“Is Bucky Barnes a victim or a villain?”
While the answer seems obvious to some, the MCU’s perspective is murkier. Fans hoped that The Falcon and the Winter Soldier would allow Bucky to work through his victimhood; a meaningful project both in-universe and out. But this does not transpire onscreen. Instead, the show turns the trauma that Bucky suffered into trauma he caused. The story retrofits a previously nonexistent agency into Bucky’s past as the Winter Soldier. Rather than telling a story of survival and recovery, TFATWS retcons Bucky’s history in order to more comfortably deal with it.
The MCU has always struggled with the paradox of Bucky. He has never been, for example, the stereotype of a “strong male character.” Instead, he’s a man whose autonomy was stolen, who was rendered helpless at the hands of his captors. Bucky’s masculinity and his victimhood are at odds for Marvel; his fragility and the overpowering bond he shares with Steve Rogers clash with the normative picture that Marvel often paints. In this vision, there’s no room for Bucky or his pain. But if Bucky is presented as a guilty villain who must atone, then his victimhood goes unrecognized. Instead of addressing his trauma, the show villainizes it.
Despite how achingly powerless Bucky reads as the Winter Soldier, we see hints of this perspective throughout the MCU. Captain America: Civil War writers Christopher Markus and Stephen McFeely said in a 2016 interview that [for Bucky to find happiness was] “a little too unpunished” and that he was “100% guilty.”
TFATWS picks up this damaging through-line and runs with it. Kari Skogland, director of TFATWS, said, “Bucky will always have to be responsible for his past … His redemption is that he could take responsibility for his actions and allow himself the guilt. He allowed himself to own that and say, ‘I did that,’ and admit that he cannot always hide behind his lack of control.”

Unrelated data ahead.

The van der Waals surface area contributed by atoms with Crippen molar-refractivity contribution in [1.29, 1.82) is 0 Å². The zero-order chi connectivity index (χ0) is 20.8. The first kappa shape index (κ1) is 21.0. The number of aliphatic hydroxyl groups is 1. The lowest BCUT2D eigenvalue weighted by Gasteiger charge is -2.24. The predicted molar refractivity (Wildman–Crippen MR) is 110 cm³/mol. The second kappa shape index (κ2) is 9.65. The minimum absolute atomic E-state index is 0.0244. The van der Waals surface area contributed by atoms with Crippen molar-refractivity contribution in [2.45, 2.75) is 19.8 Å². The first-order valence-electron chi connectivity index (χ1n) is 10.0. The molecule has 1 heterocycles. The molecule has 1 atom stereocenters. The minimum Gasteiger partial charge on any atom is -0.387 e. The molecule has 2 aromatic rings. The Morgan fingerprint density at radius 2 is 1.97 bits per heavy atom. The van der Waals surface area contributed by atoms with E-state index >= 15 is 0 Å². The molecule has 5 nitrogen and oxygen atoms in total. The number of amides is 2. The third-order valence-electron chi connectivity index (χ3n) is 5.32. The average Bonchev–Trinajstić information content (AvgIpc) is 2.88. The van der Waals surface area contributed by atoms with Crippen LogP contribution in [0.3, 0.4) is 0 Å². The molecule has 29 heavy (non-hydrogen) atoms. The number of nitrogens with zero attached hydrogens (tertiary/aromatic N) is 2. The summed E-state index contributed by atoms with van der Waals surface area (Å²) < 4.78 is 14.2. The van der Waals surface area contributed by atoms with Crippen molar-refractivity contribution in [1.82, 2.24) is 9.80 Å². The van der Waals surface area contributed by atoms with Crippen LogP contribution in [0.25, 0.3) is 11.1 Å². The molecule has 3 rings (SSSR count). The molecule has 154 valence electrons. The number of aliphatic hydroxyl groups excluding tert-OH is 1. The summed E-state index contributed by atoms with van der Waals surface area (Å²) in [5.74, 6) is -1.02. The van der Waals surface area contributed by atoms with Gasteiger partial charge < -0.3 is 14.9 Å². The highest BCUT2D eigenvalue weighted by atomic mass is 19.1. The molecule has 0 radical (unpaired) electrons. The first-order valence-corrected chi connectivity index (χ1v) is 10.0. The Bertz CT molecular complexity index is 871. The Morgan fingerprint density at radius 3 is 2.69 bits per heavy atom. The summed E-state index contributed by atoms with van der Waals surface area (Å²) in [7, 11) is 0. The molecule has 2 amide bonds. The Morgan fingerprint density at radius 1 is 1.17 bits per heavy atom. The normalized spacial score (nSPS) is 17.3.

Indeed, this is the show’s project for Bucky. In a six episode-arc, he transforms from a victim into a victimizer who “deserves” his shame. Against the backdrop of his absolute suffering, the audience is asked to agree that he is at fault for his trauma. And thus, that the single avenue open to him is atonement. But there is only one term for this sudden shift of culpability onto a trauma survivor: victim-blaming.
From Victim to Villain
Attempts to affirm Bucky’s position as a villainous aggressor run deep through TFATWS. Bucky’s narrative project takes form as a list of people to whom he must make amends. This builds his journey, by definition, around the assignment of blame. In truth, Bucky should be allowed to conclude that he didn’t harm anyone. That, in fact, his name belongs on a list of those deserving of absolution. But the narrative denies him this.
Previous depictions of the Winter Soldier revealed a tormented captive used as a weapon. Contrastingly, TFATWS makes Bucky complicit in his time as the Soldier. Bucky always uses “I” statements when it comes to his past (e.g. “The power I gave her”), a retroactive injection of agency completely at odds with Bucky’s position as a powerless prisoner at the time. The story itself seems to back this up; Bucky even says, “Hydra used to be my people.” In a new flashback, he kills an innocent man and utters, “Hail Hydra.”
The Winter Soldier had always been a silent, muzzled figure. In the described scene, he not only speaks, but affirmatively declares his allegiance to his captors. The emphasis on his alleged agency feels intentional, underscored by depictions of the violence Bucky was forced to commit in lieu of visuals of his decades-long torture.
The show casually re-traumatizes Bucky and uses the sequence as proof of his culpability. In Madripoor, Bucky is forced to violently perform as the Winter Soldier while his body is, in essence, trafficked by Zemo. But the show doesn’t indicate that it understands how harrowing it is for a victim of repeated assaults to relive their trauma.